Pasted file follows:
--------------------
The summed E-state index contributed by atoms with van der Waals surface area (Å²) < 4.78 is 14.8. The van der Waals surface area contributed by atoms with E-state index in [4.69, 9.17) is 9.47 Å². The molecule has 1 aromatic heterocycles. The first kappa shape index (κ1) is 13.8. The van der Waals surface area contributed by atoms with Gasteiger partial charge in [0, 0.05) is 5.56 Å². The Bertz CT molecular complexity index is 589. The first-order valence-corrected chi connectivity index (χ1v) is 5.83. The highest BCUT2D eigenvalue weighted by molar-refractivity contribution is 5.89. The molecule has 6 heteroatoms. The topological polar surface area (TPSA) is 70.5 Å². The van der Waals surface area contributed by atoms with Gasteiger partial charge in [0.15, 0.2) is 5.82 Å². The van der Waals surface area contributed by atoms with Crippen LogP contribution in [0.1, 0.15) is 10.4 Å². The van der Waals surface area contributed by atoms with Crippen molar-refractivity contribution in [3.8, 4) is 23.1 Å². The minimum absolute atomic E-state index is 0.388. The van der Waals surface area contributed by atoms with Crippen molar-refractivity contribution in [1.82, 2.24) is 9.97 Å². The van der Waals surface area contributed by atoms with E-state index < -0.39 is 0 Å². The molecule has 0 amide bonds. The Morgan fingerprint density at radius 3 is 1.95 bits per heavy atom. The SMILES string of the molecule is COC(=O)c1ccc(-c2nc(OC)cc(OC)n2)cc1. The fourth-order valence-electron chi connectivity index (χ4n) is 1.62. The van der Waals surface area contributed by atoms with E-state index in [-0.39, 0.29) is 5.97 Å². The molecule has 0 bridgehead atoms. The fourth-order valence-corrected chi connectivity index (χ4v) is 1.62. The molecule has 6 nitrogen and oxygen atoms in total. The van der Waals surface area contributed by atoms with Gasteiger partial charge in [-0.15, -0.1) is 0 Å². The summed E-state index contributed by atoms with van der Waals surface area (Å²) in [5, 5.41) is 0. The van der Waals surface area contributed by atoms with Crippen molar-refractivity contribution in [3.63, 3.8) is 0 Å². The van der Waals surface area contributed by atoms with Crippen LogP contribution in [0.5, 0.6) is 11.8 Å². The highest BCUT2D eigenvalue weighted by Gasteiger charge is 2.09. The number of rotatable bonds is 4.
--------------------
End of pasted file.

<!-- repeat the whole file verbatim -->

The summed E-state index contributed by atoms with van der Waals surface area (Å²) < 4.78 is 14.8. The van der Waals surface area contributed by atoms with E-state index in [4.69, 9.17) is 9.47 Å². The molecule has 1 aromatic heterocycles. The first kappa shape index (κ1) is 13.8. The van der Waals surface area contributed by atoms with Gasteiger partial charge in [0, 0.05) is 5.56 Å². The Bertz CT molecular complexity index is 589. The first-order valence-corrected chi connectivity index (χ1v) is 5.83. The highest BCUT2D eigenvalue weighted by molar-refractivity contribution is 5.89. The molecule has 6 heteroatoms. The topological polar surface area (TPSA) is 70.5 Å². The van der Waals surface area contributed by atoms with Gasteiger partial charge in [0.15, 0.2) is 5.82 Å². The van der Waals surface area contributed by atoms with Crippen LogP contribution in [0.1, 0.15) is 10.4 Å². The van der Waals surface area contributed by atoms with Crippen molar-refractivity contribution in [3.8, 4) is 23.1 Å². The minimum absolute atomic E-state index is 0.388. The van der Waals surface area contributed by atoms with Crippen molar-refractivity contribution in [1.82, 2.24) is 9.97 Å². The van der Waals surface area contributed by atoms with E-state index < -0.39 is 0 Å². The molecule has 0 amide bonds. The Morgan fingerprint density at radius 3 is 1.95 bits per heavy atom. The SMILES string of the molecule is COC(=O)c1ccc(-c2nc(OC)cc(OC)n2)cc1. The fourth-order valence-electron chi connectivity index (χ4n) is 1.62. The van der Waals surface area contributed by atoms with E-state index in [-0.39, 0.29) is 5.97 Å². The molecule has 0 bridgehead atoms. The fourth-order valence-corrected chi connectivity index (χ4v) is 1.62. The molecule has 6 nitrogen and oxygen atoms in total. The van der Waals surface area contributed by atoms with Gasteiger partial charge in [-0.15, -0.1) is 0 Å². The summed E-state index contributed by atoms with van der Waals surface area (Å²) in [5, 5.41) is 0. The van der Waals surface area contributed by atoms with Crippen molar-refractivity contribution in [3.63, 3.8) is 0 Å². The van der Waals surface area contributed by atoms with Crippen LogP contribution in [0.5, 0.6) is 11.8 Å². The highest BCUT2D eigenvalue weighted by Gasteiger charge is 2.09. The number of rotatable bonds is 4.